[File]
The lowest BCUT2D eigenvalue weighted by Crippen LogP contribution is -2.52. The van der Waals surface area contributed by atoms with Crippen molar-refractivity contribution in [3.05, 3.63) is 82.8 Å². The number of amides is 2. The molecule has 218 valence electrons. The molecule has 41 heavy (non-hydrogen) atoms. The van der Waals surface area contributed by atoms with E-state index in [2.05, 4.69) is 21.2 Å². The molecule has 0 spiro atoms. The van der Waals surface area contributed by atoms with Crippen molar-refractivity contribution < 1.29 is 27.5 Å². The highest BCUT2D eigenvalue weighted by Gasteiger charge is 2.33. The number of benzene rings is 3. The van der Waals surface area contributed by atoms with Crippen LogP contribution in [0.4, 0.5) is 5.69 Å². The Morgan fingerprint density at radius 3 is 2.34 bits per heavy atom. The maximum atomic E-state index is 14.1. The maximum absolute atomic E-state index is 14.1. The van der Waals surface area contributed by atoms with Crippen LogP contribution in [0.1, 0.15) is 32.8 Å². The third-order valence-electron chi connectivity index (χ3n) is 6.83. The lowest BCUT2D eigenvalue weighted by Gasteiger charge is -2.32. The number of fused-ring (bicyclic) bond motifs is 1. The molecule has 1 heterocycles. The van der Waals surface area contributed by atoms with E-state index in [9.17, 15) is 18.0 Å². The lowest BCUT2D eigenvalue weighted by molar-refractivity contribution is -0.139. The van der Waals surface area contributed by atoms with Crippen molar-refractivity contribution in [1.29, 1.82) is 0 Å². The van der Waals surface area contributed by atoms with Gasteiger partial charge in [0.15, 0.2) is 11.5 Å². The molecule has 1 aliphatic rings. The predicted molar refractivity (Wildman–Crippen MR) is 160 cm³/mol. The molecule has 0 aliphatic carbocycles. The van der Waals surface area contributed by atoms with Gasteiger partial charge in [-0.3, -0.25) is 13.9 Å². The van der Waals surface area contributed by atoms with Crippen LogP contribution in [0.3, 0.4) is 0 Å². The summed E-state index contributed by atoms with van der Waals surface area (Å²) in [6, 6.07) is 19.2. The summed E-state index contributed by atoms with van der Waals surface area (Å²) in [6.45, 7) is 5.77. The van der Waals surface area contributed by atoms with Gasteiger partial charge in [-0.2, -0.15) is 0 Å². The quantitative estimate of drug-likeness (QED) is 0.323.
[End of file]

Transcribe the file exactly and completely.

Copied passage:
The lowest BCUT2D eigenvalue weighted by Crippen LogP contribution is -2.52. The van der Waals surface area contributed by atoms with Crippen molar-refractivity contribution in [3.05, 3.63) is 82.8 Å². The number of amides is 2. The molecule has 218 valence electrons. The molecule has 41 heavy (non-hydrogen) atoms. The van der Waals surface area contributed by atoms with E-state index in [2.05, 4.69) is 21.2 Å². The molecule has 0 spiro atoms. The van der Waals surface area contributed by atoms with Crippen molar-refractivity contribution < 1.29 is 27.5 Å². The highest BCUT2D eigenvalue weighted by Gasteiger charge is 2.33. The number of benzene rings is 3. The van der Waals surface area contributed by atoms with Crippen LogP contribution in [0.4, 0.5) is 5.69 Å². The Morgan fingerprint density at radius 3 is 2.34 bits per heavy atom. The maximum atomic E-state index is 14.1. The maximum absolute atomic E-state index is 14.1. The van der Waals surface area contributed by atoms with Crippen LogP contribution in [0.1, 0.15) is 32.8 Å². The third-order valence-electron chi connectivity index (χ3n) is 6.83. The lowest BCUT2D eigenvalue weighted by Gasteiger charge is -2.32. The number of fused-ring (bicyclic) bond motifs is 1. The molecule has 1 heterocycles. The van der Waals surface area contributed by atoms with E-state index in [9.17, 15) is 18.0 Å². The lowest BCUT2D eigenvalue weighted by molar-refractivity contribution is -0.139. The van der Waals surface area contributed by atoms with Crippen molar-refractivity contribution in [1.29, 1.82) is 0 Å². The van der Waals surface area contributed by atoms with Gasteiger partial charge in [0.15, 0.2) is 11.5 Å². The molecule has 1 aliphatic rings. The predicted molar refractivity (Wildman–Crippen MR) is 160 cm³/mol. The molecule has 0 aliphatic carbocycles. The van der Waals surface area contributed by atoms with Gasteiger partial charge in [-0.3, -0.25) is 13.9 Å². The van der Waals surface area contributed by atoms with Crippen LogP contribution in [0.3, 0.4) is 0 Å². The summed E-state index contributed by atoms with van der Waals surface area (Å²) in [6, 6.07) is 19.2. The summed E-state index contributed by atoms with van der Waals surface area (Å²) in [6.45, 7) is 5.77. The van der Waals surface area contributed by atoms with Gasteiger partial charge in [-0.2, -0.15) is 0 Å². The quantitative estimate of drug-likeness (QED) is 0.323.